“Old/Iconic Austin” versus “New/Emerging Austin”.

Upscale dining versus inexpensive street food.

Property owner rights versus temporary permitted uses.

Large investments and big taxes on property+liquor+sales versus modest investments, small fees and sales tax only.

The sensibilities of Austin’s sidewalk vending permit process versus national best-practices for kiosk-style vending in public common areas.

The growing desire for East 6th to revitalize itself to make better 24/7 use of its century-old historic district presence versus maintaining its more recent four-decade reputation as “Dirty 6th” where young folks go to get shitfaced.

Phew.  That’s a lot to take in right there.

What do you think about all of this?

Loads of media coverage and other resources available if you’d like to absorb further before weighing in:  News story on the Austin American-Statesman’s Austin 360.  TV coverage on News 8, Fox News and KXAN.  Best Wurst’s website and its new Save The Wurst Facebook site with some 3,000 fans.  Parkside’s website.

Photo Of Waller Creek Flooding In 1935

Photo Of Waller Creek Flooding In 1935

Waller Creek flooding Cesar Chavez (Water St) @ Red River in 1935

Thanks to LoneStarMike at SkyscraperPage for finding this.  What a great photo.  It looks as if this photo was taken from the vantage point of where the Austin Convention Center is today.  You can see the intersection of Red River and Cesar Chavez St (formerly and appropriately known as Water St, historical map).  It’s striking to see a large house on the southeast corner where we now have a surface parking lot.  It appears that gas cost $0.12 per gallon.  And, what is the sign on the shed towards the right?  Crazy.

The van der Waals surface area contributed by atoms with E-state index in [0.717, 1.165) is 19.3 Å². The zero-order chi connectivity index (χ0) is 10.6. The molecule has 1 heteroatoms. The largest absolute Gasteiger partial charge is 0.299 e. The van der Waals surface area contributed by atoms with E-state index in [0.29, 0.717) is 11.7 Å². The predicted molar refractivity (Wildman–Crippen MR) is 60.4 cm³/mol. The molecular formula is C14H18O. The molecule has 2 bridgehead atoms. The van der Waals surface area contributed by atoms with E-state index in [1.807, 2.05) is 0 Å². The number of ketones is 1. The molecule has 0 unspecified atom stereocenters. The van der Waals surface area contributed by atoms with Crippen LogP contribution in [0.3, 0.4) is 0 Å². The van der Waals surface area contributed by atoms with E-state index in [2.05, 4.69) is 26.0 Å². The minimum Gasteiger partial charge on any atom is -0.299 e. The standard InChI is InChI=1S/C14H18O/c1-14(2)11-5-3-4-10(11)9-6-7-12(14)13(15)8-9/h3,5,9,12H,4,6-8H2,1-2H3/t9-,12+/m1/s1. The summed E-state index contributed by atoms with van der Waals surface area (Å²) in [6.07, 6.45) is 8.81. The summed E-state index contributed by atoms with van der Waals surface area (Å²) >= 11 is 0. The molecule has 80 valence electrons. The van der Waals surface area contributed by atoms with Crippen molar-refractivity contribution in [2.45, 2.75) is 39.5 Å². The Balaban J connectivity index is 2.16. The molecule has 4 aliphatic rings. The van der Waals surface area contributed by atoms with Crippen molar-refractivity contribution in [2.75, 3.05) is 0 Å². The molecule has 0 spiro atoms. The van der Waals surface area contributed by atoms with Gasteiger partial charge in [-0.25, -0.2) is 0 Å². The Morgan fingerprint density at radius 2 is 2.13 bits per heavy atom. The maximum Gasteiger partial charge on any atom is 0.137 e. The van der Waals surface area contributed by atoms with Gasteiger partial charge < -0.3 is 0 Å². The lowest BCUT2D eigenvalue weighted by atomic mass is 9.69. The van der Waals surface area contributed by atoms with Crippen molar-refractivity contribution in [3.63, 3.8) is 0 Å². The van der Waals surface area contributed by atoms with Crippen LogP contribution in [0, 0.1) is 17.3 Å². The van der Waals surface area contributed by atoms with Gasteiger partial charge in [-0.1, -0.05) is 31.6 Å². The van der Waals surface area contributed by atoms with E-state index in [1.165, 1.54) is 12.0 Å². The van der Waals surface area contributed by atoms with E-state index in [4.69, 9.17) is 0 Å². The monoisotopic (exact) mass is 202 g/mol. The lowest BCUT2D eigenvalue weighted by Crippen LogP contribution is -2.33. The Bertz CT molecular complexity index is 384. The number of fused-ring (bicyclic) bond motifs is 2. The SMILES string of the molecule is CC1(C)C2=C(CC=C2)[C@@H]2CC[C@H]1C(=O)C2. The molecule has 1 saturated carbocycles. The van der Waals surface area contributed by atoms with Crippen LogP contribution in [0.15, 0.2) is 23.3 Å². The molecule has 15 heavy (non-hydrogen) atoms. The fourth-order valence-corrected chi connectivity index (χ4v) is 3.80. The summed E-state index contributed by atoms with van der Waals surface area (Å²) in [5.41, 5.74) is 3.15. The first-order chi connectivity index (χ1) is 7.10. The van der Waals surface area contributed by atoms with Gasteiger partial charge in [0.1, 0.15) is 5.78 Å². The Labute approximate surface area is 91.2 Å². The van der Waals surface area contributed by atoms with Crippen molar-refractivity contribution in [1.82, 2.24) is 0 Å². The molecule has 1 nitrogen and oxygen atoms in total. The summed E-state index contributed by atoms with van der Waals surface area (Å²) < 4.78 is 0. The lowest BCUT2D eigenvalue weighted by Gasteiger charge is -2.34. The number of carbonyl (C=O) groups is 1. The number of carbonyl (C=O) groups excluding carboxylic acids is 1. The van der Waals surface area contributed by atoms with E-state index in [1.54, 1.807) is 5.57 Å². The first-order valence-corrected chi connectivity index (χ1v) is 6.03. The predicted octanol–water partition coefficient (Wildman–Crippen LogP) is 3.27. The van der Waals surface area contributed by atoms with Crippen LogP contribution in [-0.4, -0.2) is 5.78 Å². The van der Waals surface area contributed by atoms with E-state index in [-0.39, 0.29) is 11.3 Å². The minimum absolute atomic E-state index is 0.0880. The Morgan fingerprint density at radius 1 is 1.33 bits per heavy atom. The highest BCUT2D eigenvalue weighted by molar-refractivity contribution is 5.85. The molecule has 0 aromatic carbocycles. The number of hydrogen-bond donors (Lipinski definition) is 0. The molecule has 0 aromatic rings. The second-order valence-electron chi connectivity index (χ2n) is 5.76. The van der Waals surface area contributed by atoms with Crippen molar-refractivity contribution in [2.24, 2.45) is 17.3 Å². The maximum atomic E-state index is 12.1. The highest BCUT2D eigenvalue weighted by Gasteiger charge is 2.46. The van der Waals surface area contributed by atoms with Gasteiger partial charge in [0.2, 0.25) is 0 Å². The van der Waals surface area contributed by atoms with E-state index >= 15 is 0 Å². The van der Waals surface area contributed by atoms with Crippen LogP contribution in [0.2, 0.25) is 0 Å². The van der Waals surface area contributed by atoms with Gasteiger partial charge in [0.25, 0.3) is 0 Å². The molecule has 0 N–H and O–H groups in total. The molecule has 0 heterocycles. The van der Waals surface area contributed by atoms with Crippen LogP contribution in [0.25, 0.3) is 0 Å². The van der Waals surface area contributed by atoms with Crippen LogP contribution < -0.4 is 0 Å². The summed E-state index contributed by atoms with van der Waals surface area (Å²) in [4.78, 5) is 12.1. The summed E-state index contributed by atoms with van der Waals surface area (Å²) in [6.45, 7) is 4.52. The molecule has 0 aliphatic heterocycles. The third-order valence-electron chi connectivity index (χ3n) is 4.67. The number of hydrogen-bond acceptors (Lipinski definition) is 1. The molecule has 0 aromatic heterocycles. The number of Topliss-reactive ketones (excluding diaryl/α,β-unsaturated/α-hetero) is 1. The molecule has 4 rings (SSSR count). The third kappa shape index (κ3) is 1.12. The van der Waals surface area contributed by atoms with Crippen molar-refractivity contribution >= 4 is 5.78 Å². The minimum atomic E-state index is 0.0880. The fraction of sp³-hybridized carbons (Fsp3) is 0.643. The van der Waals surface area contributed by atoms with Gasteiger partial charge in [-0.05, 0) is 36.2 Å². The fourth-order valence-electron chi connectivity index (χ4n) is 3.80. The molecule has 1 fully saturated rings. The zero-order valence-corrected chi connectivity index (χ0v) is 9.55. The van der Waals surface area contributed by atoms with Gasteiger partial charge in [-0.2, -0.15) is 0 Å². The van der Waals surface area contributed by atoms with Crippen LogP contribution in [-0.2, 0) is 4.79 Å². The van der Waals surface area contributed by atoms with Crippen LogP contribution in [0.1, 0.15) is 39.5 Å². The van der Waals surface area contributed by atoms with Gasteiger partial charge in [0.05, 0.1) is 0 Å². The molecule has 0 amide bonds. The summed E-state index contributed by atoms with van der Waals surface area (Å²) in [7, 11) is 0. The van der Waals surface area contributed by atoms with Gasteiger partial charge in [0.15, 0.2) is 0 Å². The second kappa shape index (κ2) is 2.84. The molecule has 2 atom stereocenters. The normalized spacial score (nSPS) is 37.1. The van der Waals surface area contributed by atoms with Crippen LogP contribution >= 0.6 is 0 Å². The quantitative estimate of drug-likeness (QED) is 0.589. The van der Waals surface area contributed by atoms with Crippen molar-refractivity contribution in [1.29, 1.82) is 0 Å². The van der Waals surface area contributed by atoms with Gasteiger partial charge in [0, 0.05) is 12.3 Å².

You can see a BBQ joint on the left, but it doesn’t seem to be located where Iron Works BBQ is today.  The structure in the photo looks like it is west of Waller Creek …interesting.

From the Weigl’s website“Fortunat quickly filled the hole and the Weigl’ operation found a new home in 1935. Shortly after their opening, disaster struck. On June 5, 1935, one of the worst floods Austin has ever seen raged throughout the city. After the waters receded, the Weigls were forced to cut out pieces of floorboard to scrape massive amounts of mud into the basement.”

Click on the photo to enlarge.


Waller Creek flooding Cesar Chavez (Water St) @ Red River in 1935

Waller Creek flooding: Cesar Chavez (Water St) @ Red River in 1935

For Real This Time: The I-35 Makeover Is Happening

For Real This Time: The I-35 Makeover Is Happening

I-35 Makeover, Day Perspective
I-35 Makeover, Day Perspective

I-35 Makeover, Day Perspective

In 2006, neighborhood associations on both sides of the interstate were empowered to develop a concept to enhance East-West pedestrian movement beneath I-35.  The vision was to take what is the most trafficked overpass in Austin, and create a landscape that is lighter and smaller in scale than the one currently dominated by the car.

The downtown Austin segment of I-35 was constructed in 1962 and served to physically reinforce the racial divide that East Avenue had historically represented.

Now, the City of Austin leases from the State the land below the I-35 freeway.  The area is uninviting to say the least.  As part of the makeover, that area will remain parking, while the perimeter and sidewalks connecting East Side to downtown will get something closer to the “Great Streets” treatment including trees, wider sidewalks, and benches.

From Cotera+Reed Architects:

“Fourteen curved and tapered galvanized steel poles will be supported under the freeway deck, and area lighting is attached along the undersides. Individually, the shape of the poles resembles a suspension bridge – re-associating the spot with connecting. Connecting land masses, across an interruption of the landscape, proposing the idea of separation and connecting at the same time. It is intended to be a gesture – a handshake under the freeway.”

Construction is scheduled to begin as early as February 2010.


I-35, night perspective

I-35 Makeover, Night Perspective